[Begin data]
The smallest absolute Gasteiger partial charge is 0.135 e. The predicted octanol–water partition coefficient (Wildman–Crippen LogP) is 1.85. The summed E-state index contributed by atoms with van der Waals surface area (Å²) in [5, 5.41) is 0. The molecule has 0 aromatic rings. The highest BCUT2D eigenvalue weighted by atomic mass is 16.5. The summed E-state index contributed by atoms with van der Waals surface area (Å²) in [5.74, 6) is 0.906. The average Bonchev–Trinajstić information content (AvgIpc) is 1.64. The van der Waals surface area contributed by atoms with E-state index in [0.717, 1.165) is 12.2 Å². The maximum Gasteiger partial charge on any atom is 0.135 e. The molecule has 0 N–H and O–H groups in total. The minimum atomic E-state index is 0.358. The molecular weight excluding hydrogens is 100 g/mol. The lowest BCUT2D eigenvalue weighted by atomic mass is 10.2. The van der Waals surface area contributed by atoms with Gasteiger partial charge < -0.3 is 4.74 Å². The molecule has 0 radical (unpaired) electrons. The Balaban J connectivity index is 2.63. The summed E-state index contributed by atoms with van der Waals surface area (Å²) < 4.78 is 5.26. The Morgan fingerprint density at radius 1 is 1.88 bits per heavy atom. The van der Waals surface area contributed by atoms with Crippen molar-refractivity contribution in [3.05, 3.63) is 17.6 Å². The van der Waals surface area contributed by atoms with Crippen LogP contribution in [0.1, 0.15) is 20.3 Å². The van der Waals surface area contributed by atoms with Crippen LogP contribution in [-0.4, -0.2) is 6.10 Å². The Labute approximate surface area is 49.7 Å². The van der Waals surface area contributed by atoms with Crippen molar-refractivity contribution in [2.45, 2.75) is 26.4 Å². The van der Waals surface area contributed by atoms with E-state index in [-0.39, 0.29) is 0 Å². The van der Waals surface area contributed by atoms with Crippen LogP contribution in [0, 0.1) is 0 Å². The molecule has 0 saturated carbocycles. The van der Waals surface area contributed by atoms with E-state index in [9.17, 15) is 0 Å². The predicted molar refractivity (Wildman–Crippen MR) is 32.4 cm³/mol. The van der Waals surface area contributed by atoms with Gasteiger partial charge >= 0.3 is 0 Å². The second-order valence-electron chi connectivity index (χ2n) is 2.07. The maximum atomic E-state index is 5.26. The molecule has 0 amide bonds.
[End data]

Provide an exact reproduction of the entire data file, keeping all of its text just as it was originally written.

The smallest absolute Gasteiger partial charge is 0.135 e. The predicted octanol–water partition coefficient (Wildman–Crippen LogP) is 1.85. The summed E-state index contributed by atoms with van der Waals surface area (Å²) in [5, 5.41) is 0. The molecule has 0 aromatic rings. The highest BCUT2D eigenvalue weighted by atomic mass is 16.5. The summed E-state index contributed by atoms with van der Waals surface area (Å²) in [5.74, 6) is 0.906. The average Bonchev–Trinajstić information content (AvgIpc) is 1.64. The van der Waals surface area contributed by atoms with E-state index in [0.717, 1.165) is 12.2 Å². The maximum Gasteiger partial charge on any atom is 0.135 e. The molecule has 0 N–H and O–H groups in total. The minimum atomic E-state index is 0.358. The molecular weight excluding hydrogens is 100 g/mol. The lowest BCUT2D eigenvalue weighted by atomic mass is 10.2. The van der Waals surface area contributed by atoms with Gasteiger partial charge < -0.3 is 4.74 Å². The molecule has 0 radical (unpaired) electrons. The Balaban J connectivity index is 2.63. The summed E-state index contributed by atoms with van der Waals surface area (Å²) < 4.78 is 5.26. The Morgan fingerprint density at radius 1 is 1.88 bits per heavy atom. The van der Waals surface area contributed by atoms with Crippen molar-refractivity contribution in [3.05, 3.63) is 17.6 Å². The van der Waals surface area contributed by atoms with Crippen LogP contribution in [0.1, 0.15) is 20.3 Å². The van der Waals surface area contributed by atoms with Crippen LogP contribution in [-0.4, -0.2) is 6.10 Å². The Labute approximate surface area is 49.7 Å². The van der Waals surface area contributed by atoms with Crippen molar-refractivity contribution in [2.45, 2.75) is 26.4 Å². The van der Waals surface area contributed by atoms with E-state index in [-0.39, 0.29) is 0 Å². The van der Waals surface area contributed by atoms with Crippen LogP contribution in [0, 0.1) is 0 Å². The molecule has 0 saturated carbocycles. The van der Waals surface area contributed by atoms with E-state index in [9.17, 15) is 0 Å². The predicted molar refractivity (Wildman–Crippen MR) is 32.4 cm³/mol. The van der Waals surface area contributed by atoms with Gasteiger partial charge >= 0.3 is 0 Å². The second-order valence-electron chi connectivity index (χ2n) is 2.07. The maximum atomic E-state index is 5.26. The molecule has 0 amide bonds.